In the face of life’s mixed blessings there runs a contrary trend, however, based on a deep yearning for transformation. The yearning is expressed through visions of a heaven where eternal bliss is gained, in romantic literature where perfect love is found, and in imaginary utopias of every kind, including a lost Eden or Golden Age.

Is this yearning for transformation mere wish fulfillment, like dreaming of what you’d do if you won the lottery? If you are totally pragmatic, you abandon such fantasies so that you can productively direct your energies to becoming better off by inches and degrees. (There’s at least one bestseller promising how to get ten percent happier, for example, which sounds like opening a passbook savings account—better to get a small safe return than shoot for a higher but much riskier reward.) Even then, modest goals aren’t always achievable. We settle for half a loaf, or less, because common sense tells us to.

But the real issue runs deeper. Transformation exists throughout Nature. Consider the total change of state when two invisible combustible gases, oxygen and hydrogen, combine to form a liquid, water, which is so non-combustible that it puts out fires. Two poisons, sodium and chlorine, combine to make salt, which is necessary for life. The essential nature of the two ingredients give no hint that they could be transformed so completely. But that is what transformation means, as opposed to gradual stepwise change.

What would it mean to achieve personal transformation? Despite the stubborn way that people resist change, clinging to beliefs, fears, biases, and personal habits for no rational reason, we are transformative beings. This can be evidenced in everyday experience.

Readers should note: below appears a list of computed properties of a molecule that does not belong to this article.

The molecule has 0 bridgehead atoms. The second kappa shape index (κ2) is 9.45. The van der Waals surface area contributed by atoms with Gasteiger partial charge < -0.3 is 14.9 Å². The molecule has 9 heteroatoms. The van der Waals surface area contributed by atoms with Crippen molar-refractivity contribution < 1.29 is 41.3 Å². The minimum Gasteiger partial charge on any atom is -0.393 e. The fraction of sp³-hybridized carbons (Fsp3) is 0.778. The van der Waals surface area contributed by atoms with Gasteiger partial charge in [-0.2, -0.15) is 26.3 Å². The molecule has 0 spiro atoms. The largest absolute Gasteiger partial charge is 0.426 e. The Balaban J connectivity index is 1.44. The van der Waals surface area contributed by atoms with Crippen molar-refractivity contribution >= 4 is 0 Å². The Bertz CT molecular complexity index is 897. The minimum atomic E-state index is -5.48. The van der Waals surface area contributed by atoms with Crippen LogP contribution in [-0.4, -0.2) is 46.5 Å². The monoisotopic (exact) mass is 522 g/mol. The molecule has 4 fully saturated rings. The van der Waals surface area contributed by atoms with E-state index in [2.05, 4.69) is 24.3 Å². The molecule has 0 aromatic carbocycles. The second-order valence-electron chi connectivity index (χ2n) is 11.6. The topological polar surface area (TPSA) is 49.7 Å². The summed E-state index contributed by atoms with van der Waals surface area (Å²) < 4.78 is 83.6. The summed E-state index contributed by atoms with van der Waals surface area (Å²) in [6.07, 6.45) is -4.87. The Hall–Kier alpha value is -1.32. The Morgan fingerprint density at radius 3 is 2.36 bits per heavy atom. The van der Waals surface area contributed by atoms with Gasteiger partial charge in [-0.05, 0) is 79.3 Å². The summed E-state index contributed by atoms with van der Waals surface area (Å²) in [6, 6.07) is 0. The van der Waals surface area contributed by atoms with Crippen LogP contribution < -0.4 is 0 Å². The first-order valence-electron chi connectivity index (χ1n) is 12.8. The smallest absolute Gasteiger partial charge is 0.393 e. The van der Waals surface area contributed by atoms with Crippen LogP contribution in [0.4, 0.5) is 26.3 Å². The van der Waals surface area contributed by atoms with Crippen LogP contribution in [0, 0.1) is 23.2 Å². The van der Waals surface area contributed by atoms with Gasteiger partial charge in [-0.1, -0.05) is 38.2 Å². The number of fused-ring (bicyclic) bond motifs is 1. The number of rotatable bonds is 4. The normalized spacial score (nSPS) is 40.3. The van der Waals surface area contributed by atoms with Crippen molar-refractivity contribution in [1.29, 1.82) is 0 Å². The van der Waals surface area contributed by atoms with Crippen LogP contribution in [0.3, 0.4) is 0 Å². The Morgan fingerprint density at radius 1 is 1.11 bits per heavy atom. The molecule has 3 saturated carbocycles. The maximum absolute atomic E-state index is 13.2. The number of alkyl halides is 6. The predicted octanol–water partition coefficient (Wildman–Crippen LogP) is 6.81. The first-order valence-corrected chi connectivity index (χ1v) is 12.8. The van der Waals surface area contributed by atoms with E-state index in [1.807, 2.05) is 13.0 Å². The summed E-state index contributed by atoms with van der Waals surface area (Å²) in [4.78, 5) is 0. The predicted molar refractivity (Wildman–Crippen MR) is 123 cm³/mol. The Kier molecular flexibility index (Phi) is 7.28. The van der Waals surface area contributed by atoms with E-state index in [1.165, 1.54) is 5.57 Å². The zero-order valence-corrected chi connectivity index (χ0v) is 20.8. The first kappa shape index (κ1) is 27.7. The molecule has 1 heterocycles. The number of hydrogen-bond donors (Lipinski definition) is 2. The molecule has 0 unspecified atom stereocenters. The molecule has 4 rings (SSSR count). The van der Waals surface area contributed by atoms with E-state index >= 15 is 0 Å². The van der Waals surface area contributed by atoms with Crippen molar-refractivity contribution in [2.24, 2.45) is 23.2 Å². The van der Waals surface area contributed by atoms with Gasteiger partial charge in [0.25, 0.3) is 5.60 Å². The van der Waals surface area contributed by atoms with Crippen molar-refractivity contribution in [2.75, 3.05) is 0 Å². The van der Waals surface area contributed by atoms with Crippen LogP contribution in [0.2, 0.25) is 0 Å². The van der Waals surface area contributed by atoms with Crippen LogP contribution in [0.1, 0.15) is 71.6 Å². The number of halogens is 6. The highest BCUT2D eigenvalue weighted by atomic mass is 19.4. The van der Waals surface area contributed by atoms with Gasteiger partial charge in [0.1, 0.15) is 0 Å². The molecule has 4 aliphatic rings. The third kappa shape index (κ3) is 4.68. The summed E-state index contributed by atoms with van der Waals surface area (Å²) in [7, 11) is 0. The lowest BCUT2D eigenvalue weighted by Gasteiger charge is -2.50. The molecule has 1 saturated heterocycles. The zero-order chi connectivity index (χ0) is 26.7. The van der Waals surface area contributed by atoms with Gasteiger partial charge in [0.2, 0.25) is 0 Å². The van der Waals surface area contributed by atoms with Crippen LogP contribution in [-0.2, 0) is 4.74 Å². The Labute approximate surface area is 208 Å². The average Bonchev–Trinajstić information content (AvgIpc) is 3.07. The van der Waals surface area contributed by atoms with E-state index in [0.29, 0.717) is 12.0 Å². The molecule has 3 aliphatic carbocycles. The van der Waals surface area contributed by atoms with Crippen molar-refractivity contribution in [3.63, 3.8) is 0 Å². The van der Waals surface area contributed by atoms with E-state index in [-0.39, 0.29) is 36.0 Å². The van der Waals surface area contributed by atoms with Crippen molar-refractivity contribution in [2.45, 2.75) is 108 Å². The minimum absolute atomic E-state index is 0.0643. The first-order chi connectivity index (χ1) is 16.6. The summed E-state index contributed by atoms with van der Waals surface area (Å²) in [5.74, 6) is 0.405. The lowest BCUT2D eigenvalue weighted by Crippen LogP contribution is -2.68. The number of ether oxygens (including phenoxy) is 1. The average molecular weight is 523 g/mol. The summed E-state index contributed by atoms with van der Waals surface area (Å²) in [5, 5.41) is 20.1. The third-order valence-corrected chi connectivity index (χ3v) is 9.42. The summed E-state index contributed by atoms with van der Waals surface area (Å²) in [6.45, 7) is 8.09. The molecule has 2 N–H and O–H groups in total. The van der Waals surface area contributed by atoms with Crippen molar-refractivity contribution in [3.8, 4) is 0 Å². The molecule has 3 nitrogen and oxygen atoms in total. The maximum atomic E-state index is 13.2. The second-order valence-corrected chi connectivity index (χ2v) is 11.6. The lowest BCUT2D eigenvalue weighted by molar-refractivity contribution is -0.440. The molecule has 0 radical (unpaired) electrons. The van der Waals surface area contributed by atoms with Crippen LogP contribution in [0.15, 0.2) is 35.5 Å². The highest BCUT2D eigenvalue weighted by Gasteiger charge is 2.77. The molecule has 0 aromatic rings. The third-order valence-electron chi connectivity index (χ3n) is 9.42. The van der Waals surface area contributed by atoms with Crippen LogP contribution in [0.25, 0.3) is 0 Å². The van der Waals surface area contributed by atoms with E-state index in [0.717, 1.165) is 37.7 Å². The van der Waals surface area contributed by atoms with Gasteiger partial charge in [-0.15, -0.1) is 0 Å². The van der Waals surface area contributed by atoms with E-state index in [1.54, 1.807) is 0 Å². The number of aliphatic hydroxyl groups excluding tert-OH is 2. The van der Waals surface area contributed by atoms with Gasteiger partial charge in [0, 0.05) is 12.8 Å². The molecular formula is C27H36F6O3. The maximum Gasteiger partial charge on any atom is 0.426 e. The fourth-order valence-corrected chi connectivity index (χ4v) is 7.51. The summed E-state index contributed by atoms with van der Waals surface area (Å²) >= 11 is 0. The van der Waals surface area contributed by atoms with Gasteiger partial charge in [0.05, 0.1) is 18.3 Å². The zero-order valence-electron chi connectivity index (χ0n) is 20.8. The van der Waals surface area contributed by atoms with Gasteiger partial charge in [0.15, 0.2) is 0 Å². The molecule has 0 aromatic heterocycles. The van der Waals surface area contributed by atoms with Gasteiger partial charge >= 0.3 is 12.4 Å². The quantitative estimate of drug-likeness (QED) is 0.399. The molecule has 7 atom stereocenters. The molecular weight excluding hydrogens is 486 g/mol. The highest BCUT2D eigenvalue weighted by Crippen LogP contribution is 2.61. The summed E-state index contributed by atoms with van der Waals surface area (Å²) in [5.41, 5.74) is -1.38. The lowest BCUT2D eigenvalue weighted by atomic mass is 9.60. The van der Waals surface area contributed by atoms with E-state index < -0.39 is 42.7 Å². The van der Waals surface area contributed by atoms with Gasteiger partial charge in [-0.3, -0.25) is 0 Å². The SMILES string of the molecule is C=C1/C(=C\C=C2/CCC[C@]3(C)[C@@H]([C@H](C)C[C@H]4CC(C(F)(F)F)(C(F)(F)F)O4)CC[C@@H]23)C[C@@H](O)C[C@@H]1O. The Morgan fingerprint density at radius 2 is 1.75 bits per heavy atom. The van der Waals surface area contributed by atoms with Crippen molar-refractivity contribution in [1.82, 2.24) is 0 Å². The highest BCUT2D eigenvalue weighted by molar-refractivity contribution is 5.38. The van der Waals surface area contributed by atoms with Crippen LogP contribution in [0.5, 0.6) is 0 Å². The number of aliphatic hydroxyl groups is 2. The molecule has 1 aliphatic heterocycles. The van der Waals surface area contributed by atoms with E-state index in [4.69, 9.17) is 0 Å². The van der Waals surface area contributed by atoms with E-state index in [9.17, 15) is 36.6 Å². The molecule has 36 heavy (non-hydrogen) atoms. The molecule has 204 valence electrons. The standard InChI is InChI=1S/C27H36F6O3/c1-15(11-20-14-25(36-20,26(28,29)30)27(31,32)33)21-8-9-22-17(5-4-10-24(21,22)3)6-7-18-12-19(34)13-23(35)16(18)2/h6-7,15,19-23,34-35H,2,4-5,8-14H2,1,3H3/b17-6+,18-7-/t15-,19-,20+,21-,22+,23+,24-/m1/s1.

• When you have a thought, mental silence is transformed into a voice in your head.
  • When you see an object, invisible electrical signals in your brain transform into color and shape.
  • The sense of sight works by taking minuscule snapshots that individually have no motion, but your mind transforms these into the moving world, the same way that a movie is created out of a series of still frames projected in rapid sequence.
  • In the presence of a sudden shock, the balanced state of your body at rest is transformed into the aroused state of fight or flight.
  • The words “I love you,” if spoken by the right person at the right time, creates a total psychological transformation known as falling in love.

None of these experiences happen through gradual or stepwise change. There is a sudden alteration by which one state turns into another completely different state. And as with water and salt, the first state gives no clue about what the new state will be like. That’s why someone falling in love for the first time often says in amazement, “I never knew such a thing ever existed.”